It may appear to be cheaper to draft your own estate planning documents, but mistakes in those documents could be very costly to your heirs and have unintended results.
- Unintended disinheritance. Failing to understand the distinction between probate and non-probate assets may result in leaving your assets in a manner inconsistent with your wishes. Some assets pass under your last will and testament while other assets pass by operation of law or pursuant to specific beneficiary designations. A properly drafted will takes both types of assets into account to ensure that your estate plan complies with your wishes.
- Failure to follow statutory formalities for execution. Every state, including Virginia, has specific requirements on how to properly execute a last will and testament. Failing to follow these formalities could invalidate your entire will. Virginia has rules regarding who must witness the will, the number of people who must witness the will and rules surrounding a self-proving affidavit.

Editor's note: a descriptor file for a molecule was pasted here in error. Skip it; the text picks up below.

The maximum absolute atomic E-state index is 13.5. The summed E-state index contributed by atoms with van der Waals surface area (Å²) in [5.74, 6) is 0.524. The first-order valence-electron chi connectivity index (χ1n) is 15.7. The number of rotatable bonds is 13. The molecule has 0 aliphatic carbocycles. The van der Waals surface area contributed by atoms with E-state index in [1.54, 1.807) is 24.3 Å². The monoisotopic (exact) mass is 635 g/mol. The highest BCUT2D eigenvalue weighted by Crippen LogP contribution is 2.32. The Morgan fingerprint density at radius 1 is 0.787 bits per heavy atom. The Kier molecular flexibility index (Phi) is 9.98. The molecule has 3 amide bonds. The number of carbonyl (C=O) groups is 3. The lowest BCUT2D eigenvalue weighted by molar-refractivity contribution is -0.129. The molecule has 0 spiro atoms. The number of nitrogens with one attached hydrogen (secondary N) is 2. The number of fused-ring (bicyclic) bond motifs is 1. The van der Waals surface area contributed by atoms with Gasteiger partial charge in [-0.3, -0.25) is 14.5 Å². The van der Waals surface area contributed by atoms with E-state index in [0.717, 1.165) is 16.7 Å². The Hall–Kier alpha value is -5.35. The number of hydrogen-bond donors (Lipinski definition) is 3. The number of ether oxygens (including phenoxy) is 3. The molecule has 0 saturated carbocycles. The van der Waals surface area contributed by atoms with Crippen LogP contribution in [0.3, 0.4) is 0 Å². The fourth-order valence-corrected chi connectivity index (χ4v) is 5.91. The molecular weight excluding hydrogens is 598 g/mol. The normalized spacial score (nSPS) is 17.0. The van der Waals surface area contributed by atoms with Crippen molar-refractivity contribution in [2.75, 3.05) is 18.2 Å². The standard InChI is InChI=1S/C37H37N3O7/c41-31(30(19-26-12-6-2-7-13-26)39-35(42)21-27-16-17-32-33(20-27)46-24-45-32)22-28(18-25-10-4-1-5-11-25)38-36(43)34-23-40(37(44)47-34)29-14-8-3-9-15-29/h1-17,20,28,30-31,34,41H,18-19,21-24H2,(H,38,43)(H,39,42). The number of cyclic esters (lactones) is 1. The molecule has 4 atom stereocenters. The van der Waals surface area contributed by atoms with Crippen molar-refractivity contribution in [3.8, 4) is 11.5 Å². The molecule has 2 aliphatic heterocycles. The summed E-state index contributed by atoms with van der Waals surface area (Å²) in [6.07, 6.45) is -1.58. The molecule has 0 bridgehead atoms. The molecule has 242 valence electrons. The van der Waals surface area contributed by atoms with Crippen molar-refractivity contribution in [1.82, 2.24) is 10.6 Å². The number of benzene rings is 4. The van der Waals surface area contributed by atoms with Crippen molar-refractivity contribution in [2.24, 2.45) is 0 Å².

- No contingencies. Drafting your own will could fail to prepare for certain future events. A properly drafted last will and testament will identify what should occur if a child predeceases you, if you have children after your will is drafted, and how your assets should be divided in the event you are separated or divorced.
- One size fits none. Most online wills are vanilla and do not contain many options. Form wills must be simple to follow and understand and therefore fail to address the specific needs that you may have. Family specific issues are not addressed in form documents. The needs of a single man are very different from the needs of an elderly couple with grown children.
Drafting your own estate planning documents is a risky endeavor. This process is serious and should be conducted by an estate planning attorney with specialized education and training. Meet with one of the attorneys at Poole Brooke Plumlee PC to draft an accurate, specific and legal compliant estate plan today.